I have recently learned about a crypto that I’m quite sure won’t go unnoticed in the coming years. It appeared as though out of nowhere and, suddenly, its transaction volume nearly doubled that of other better known cryptos. It has indeed some awesome features that really drew my attention:

To begin with, Pascalcoin is written entirely in the Pascal programming language, which is an imperative and procedural programming language, designed in 1968–69 by Niklaus Wirthand and published in 1970.  It was named after the French mathematician, philosopher and physicist Blaise Pascal. As for Pascalcoin, the initiator, creator and original architect of the code is Albert Molina.

programming language
Blaise Pascal

A fundamental feature that helps PascalCoin stand out from the crowd  is the payload hash function that can be applied to operations on the chain. Believe me, it is no small feat.

Albert Molina on Pascalcoin

Pascalcoin is a very original cryptocurrency with a groundbreaking new technology called Safebox, which compliments the Blockchain in a way that allows it to be deleted whilst retaining its full cryptographic security. It means that it can achieve infinite scalability. A safebox is where you save amounts of each address through each block of the blockchain.

It was the first crypto to break the 100 transactions per second barrier, pioneering a new tier of scalability suitable for planetary-scale adoption.

If you want to learn more about Pascalcoin technicalities you can visit Pacalcoin: crytocurrency without need of historical operations.

David Bolet, a senior software engineer, Java architect and blockchain developer, has recently launched Pacalcoin’s first wallet. It currently works on Android.  I could contact him to ask him a few questions:

David Bolet, the genius behind Pascalcoin’s first wallet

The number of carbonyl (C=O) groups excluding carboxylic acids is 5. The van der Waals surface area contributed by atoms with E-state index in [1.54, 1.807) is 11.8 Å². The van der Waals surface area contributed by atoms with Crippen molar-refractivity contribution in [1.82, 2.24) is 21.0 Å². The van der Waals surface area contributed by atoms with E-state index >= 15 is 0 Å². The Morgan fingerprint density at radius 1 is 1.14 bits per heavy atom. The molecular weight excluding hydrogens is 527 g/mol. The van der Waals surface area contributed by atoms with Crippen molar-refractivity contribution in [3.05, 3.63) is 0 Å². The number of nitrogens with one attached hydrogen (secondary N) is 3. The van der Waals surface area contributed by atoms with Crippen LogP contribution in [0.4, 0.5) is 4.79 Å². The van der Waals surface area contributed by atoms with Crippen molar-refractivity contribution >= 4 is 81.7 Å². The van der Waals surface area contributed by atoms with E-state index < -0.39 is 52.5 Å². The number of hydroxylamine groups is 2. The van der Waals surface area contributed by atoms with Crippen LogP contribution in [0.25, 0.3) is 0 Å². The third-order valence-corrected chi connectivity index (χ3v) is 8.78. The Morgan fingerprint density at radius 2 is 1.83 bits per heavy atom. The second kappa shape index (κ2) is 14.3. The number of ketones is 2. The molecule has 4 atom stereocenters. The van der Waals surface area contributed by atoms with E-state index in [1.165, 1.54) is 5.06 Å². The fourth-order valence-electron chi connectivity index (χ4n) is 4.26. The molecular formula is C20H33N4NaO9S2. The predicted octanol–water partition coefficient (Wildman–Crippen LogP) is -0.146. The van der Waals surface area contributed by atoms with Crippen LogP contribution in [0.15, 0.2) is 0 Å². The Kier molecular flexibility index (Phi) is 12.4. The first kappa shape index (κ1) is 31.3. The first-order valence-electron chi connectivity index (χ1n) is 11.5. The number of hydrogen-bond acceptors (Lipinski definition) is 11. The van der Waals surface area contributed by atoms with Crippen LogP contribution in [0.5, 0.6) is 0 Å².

pascalcoin
David Bolet

The first Pascalcoin’s wallet has been recently launched  and I took the opportunity to ask some questions to its creator: David Bolet. It is now in its beta version, but already operational.

Why should I download the Pascalcoin Wallet?

David: Pascalcoin is a great crypto, very technically advanced, but it has some barriers for users: the first one is that the wallet is limited to the Windows environment, or, if you like,  Linux, but only past a certain level. In addition, you need to have an account in order to get Pascalcoins, and it’s not plain sailing. The wallet brings users closer and makes it way easier to use.

How do you see the future of cryptocurrencies?

David: It goes without saying that there are a lot of cryptos. If you ask me, I don’t think they all will survive. As far as miners and traders go, they can’t bite more than they can chew. As I see it, in the future, we are likely to use the stronger and most widespread ones,  cryptos with a big community which are based on a robust software such as Ethereum, Bitcoin, Bitcoin cash, Ripple… and those that offer some special features or an added value… We must definitely pay close attention to Pascalcoin, Iota, Neo…  As Stephen Covey put it: “strength lies in differences. Not in similarities”.

Are you currently engaged in any other blockchain projects?

David: Yes, apart from Pascalcoin, I am an active member of a Blockchain community in Barcelona, and I’m very keen on Ethereum, which offers some awesome features,  most significantly smart contracts, with unlimited uses, maybe beyond our imagination, that can literally change the world as we know it.  We meet on a regular basis and, apart from developers, you can find all kinds of people, from bloggers to professionals from the third sector.

Last but not least… Where can I download the wallet?

David: It is now in its beta version, but already operational. I’ve received feedback from people all over the world, and I would like to seize the opportunity to thank them all for their invaluable support.

Just click on the wallet icon to go to the APP 😉

Thank you very much!

It’s my pleasure.